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EIB to tighten purse strings for polluters

The European Investment Bank (EIB) has said that it will no longer finance the low-carbon projects of firms that are high emitters in other segments of their business.

In a statement on its website released on the eve of the COP26 summit in Glasgow, the EIB said that corporate clients would need to ‘develop and disclose decarbonisation and reliance plans’ from 2022.

The bank added: “In general, EIB will no longer finance standard low-carbon projects of high-emitting corporates if the corporate continues to operate or invest in activities that are not aligned with the goals of the Paris Agreement. Large financial institutions are asked to increase climate-related disclosures. The EIB Group is offering technical support to clients to help them prepare credible and robust climate plans.”

Despite being reported in The Guardian that the EIB will no longer provide loans or financing to fossil fuel companies, the bank’s statement was actually more vague and did not include the phrase ‘fossil fuels’. While the EIB had said earlier in 2019 that it would end financing for fossil fuel projects by the end of this year, this week’s statement lacked that clarity.

Among its existing loopholes is the phrase ‘in general’ that begins the EIB’s statement, which implies that some low-carbon projects of high emitters could still receive funding. The EIB is also careful to point out that this move only applies to ‘corporates’.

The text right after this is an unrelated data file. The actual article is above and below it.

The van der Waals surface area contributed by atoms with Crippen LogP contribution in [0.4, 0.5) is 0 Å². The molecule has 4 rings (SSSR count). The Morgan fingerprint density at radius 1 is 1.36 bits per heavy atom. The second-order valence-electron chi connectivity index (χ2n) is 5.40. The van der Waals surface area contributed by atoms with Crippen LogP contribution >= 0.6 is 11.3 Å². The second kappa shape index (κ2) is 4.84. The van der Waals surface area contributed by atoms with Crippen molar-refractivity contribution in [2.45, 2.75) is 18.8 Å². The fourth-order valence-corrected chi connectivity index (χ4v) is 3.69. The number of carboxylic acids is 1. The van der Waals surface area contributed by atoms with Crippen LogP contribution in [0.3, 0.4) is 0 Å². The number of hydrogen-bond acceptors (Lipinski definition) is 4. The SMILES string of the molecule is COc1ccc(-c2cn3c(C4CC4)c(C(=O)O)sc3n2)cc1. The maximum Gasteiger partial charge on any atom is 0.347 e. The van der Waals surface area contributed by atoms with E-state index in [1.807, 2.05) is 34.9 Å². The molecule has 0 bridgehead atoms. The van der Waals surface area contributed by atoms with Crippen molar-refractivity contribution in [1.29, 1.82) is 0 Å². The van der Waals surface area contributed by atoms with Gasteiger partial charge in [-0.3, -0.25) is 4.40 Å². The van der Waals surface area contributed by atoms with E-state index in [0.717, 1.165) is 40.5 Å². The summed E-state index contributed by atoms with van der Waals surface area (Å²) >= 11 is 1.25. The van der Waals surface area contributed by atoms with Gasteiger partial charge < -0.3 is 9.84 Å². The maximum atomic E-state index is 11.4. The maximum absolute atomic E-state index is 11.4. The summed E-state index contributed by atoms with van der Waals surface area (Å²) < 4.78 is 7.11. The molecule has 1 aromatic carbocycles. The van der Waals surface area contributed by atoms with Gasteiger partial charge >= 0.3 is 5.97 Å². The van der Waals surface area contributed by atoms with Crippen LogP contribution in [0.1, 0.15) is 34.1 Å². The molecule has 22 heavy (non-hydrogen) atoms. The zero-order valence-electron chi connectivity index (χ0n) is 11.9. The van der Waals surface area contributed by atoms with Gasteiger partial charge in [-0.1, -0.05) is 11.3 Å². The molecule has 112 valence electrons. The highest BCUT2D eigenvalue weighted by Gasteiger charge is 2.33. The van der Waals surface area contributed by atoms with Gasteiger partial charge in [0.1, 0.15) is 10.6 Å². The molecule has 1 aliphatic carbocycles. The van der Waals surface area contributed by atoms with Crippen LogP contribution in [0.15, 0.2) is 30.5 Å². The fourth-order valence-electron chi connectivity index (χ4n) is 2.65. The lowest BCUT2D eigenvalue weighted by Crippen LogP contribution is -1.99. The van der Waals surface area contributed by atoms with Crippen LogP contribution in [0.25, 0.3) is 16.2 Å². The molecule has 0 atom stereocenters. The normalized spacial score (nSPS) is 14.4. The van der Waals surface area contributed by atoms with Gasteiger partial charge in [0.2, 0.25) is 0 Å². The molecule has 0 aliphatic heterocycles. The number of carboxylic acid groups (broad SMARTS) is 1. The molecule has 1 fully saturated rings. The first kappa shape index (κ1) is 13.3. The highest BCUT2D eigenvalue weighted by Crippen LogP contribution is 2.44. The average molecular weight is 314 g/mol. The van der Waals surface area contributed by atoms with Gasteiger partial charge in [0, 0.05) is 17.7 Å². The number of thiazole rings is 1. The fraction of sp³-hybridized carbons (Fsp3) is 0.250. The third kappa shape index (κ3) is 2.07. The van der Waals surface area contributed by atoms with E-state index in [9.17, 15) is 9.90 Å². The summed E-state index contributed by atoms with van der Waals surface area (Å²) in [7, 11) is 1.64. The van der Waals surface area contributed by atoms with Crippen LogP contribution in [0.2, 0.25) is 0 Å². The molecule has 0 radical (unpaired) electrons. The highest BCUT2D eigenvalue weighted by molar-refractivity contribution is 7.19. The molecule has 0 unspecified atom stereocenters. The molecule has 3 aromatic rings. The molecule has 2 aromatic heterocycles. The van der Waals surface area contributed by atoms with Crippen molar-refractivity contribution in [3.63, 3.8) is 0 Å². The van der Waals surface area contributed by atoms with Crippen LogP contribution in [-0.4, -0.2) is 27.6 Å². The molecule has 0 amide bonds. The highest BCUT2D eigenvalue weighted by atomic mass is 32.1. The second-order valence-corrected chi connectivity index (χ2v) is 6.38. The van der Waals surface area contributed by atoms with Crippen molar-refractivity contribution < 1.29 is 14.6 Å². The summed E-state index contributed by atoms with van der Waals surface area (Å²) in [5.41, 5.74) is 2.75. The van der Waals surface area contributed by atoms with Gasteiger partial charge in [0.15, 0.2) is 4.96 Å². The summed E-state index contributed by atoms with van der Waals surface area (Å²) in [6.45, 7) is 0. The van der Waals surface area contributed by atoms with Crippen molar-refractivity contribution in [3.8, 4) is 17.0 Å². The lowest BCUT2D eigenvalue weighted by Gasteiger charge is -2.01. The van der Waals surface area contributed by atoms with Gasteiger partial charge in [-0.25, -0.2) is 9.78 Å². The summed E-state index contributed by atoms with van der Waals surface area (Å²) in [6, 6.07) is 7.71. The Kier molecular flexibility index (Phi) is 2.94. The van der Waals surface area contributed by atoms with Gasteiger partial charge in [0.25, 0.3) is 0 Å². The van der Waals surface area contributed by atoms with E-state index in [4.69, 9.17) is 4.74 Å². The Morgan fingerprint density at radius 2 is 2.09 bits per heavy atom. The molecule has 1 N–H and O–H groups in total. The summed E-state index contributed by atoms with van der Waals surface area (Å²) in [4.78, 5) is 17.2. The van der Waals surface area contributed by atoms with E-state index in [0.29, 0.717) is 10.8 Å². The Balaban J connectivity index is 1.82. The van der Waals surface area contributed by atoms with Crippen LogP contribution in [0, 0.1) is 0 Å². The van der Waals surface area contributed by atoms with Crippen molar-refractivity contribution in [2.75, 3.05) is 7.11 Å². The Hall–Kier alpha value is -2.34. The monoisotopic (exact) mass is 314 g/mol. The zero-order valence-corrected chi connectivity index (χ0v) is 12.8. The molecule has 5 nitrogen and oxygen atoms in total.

At the same time, it does not provide a definition to what ‘high-emitting corporates are’ and does not detail how large financial institutions will be asked to increase climate-related disclosures.

Five principles

The EIB put out other news this week. Along with the African Development Bank Group, the Asian Development Bank, the Asian Infrastructure Bank, the European Bank for Reconstruction and Development, the International Development Bank, the  Islamic Development Bank, and the New Development Bank, the EIB issued a joint statement committing as a group to a just transition.

That statement outlined five principles that the banks said they would follow. These were:

  1. Multi-lateral Development Bank (MDB) support for a just transition aims to deliver climate objectives while enabling socioeconomic outcomes, accelerating progress towards both the Paris Agreement and the SDG.
  2. MDB support for a just transition focuses on moving away from GHG emissions intensive economic activities through financing, policy engagement, technical advice and knowledge sharing, in line with MDB mandates and strategies, and country priorities including NDCs and long-term strategies.
  3. MDBs will encourage support for a just transition by building on existing MDB policies and activities, mobilising other sources of public and private finance, and enhancing coordination through strategic plans that aim to deliver long-term, structural economic transformation.
  4. MDB support for a just transition seeks to mitigate negative socio-economic impacts and increase opportunities associated with the transition to a net zero economy, supporting  affected workers and communities, and enhancing access to sustainable, inclusive and resilient livelihoods for all.
  5. MDB support for a just transition encourages transparent and inclusive planning,  implementation and monitoring processes that involve all relevant stakeholders and affected groups, and that further inclusion and gender equality.

Pete Carvill

Pete Carvill is a reporter, writer, and editor based in Berlin who has been writing for the B2B and mainstream media since 2007. He is a contributing writer for Expert Investor and, in addition, has...

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